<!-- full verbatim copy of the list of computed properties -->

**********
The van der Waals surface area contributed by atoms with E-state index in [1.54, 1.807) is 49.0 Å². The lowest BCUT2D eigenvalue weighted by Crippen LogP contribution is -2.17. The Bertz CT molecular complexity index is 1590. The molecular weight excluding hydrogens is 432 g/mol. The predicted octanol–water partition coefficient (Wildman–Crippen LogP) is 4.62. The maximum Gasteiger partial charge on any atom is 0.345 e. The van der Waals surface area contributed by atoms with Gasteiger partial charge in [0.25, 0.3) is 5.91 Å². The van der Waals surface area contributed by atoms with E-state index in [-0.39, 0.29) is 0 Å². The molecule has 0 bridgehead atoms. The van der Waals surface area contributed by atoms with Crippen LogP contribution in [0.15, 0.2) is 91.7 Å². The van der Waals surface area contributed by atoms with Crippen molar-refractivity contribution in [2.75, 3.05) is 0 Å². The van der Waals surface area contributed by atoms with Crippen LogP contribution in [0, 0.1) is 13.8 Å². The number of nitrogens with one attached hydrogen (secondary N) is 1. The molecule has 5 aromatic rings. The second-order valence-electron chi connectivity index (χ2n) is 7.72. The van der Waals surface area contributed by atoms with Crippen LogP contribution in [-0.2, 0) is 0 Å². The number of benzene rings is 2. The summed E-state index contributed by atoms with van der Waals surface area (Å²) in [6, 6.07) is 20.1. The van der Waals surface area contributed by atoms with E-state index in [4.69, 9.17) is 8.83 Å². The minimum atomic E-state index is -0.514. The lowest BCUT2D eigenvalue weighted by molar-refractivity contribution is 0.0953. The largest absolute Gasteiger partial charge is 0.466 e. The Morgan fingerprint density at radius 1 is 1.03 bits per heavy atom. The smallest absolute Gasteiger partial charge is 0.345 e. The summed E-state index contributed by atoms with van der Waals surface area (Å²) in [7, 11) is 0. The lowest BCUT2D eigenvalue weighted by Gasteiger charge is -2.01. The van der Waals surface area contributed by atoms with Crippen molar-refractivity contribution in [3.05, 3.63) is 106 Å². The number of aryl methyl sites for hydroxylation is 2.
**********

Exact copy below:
The van der Waals surface area contributed by atoms with E-state index in [1.54, 1.807) is 49.0 Å². The lowest BCUT2D eigenvalue weighted by Crippen LogP contribution is -2.17. The Bertz CT molecular complexity index is 1590. The molecular weight excluding hydrogens is 432 g/mol. The predicted octanol–water partition coefficient (Wildman–Crippen LogP) is 4.62. The maximum Gasteiger partial charge on any atom is 0.345 e. The van der Waals surface area contributed by atoms with Gasteiger partial charge in [0.25, 0.3) is 5.91 Å². The van der Waals surface area contributed by atoms with E-state index in [-0.39, 0.29) is 0 Å². The molecule has 0 bridgehead atoms. The van der Waals surface area contributed by atoms with Crippen LogP contribution in [0.15, 0.2) is 91.7 Å². The van der Waals surface area contributed by atoms with Crippen molar-refractivity contribution in [2.75, 3.05) is 0 Å². The van der Waals surface area contributed by atoms with Crippen LogP contribution in [0, 0.1) is 13.8 Å². The number of nitrogens with one attached hydrogen (secondary N) is 1. The molecule has 5 aromatic rings. The second-order valence-electron chi connectivity index (χ2n) is 7.72. The van der Waals surface area contributed by atoms with Crippen LogP contribution in [-0.2, 0) is 0 Å². The number of benzene rings is 2. The summed E-state index contributed by atoms with van der Waals surface area (Å²) in [6, 6.07) is 20.1. The van der Waals surface area contributed by atoms with E-state index in [4.69, 9.17) is 8.83 Å². The minimum atomic E-state index is -0.514. The lowest BCUT2D eigenvalue weighted by molar-refractivity contribution is 0.0953. The largest absolute Gasteiger partial charge is 0.466 e. The Morgan fingerprint density at radius 1 is 1.03 bits per heavy atom. The smallest absolute Gasteiger partial charge is 0.345 e. The summed E-state index contributed by atoms with van der Waals surface area (Å²) in [7, 11) is 0. The lowest BCUT2D eigenvalue weighted by Gasteiger charge is -2.01. The van der Waals surface area contributed by atoms with Crippen molar-refractivity contribution in [3.05, 3.63) is 106 Å². The number of aryl methyl sites for hydroxylation is 2.